9. JamesH -- In spite of my thoughts that perhaps it is not an appropriate movie for a Memorial Day tribute, I would to certainly say that I do do like Kelly's Heroes - as a comedy and caper flick, it's a real hoot. In addition to be being very much a typical Eastwood film, it is also very representative if it's time -- the age of the anti-hero was at it's peak in 1970!I agree with your assessment of Battle of the Bulge. It may be that the movie makers were trying to condense a lot of different apsects of the campaign into one fictionalized story, but even at that, they did a poor job of creati
  10. I think the movie you are asking about is The Dirty Dozen: The Next Mission. It was a made for tv movie which first aired in February of 1985, and it did have a scene where they could have killed Hitler but didn't.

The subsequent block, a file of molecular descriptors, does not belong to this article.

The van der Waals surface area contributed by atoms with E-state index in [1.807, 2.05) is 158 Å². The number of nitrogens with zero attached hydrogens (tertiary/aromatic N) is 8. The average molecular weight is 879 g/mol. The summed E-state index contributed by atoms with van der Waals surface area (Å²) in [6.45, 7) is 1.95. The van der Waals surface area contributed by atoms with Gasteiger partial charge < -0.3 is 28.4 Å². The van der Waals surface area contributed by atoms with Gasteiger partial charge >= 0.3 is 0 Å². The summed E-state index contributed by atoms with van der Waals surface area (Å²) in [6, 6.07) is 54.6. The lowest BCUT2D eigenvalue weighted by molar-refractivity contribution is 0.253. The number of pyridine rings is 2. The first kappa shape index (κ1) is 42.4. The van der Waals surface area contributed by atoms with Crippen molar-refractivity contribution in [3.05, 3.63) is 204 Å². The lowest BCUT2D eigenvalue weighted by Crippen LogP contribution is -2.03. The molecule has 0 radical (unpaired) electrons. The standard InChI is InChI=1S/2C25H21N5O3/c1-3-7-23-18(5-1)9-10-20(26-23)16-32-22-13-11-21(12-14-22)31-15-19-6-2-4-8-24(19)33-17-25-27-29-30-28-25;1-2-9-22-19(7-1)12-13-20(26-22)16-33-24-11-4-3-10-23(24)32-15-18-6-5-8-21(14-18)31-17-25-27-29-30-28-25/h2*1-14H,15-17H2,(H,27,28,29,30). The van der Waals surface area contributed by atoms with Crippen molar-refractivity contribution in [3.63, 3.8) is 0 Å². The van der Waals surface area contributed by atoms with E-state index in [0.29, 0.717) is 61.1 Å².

11. JamesH -- I had a very similar train of thought yesterday afternoon when I turned on TCM to see what Memorial Day film was on, and once again, it was "Kelly's Heroes". While I do find this movie to be funny and enjoyable on occasion, it certainly strays very far from reality, and it shows a group of soldiers breaking every civil and military law in the books. Every year on Memorial Day, I can't help wondering if it is an appropriate film to air on the very day when we honor those who gave their lives in defense of their country. Maybe next year, we could leave this one in the vault for the w
  12. The safari compound in "Hatari" would be my favorite. I also like the sheriff's office in Rio Bravo. Morbius' house in Forbidden Planet. Dracula's castle in the Hammer films 1957 version. The hotel in Key Largo.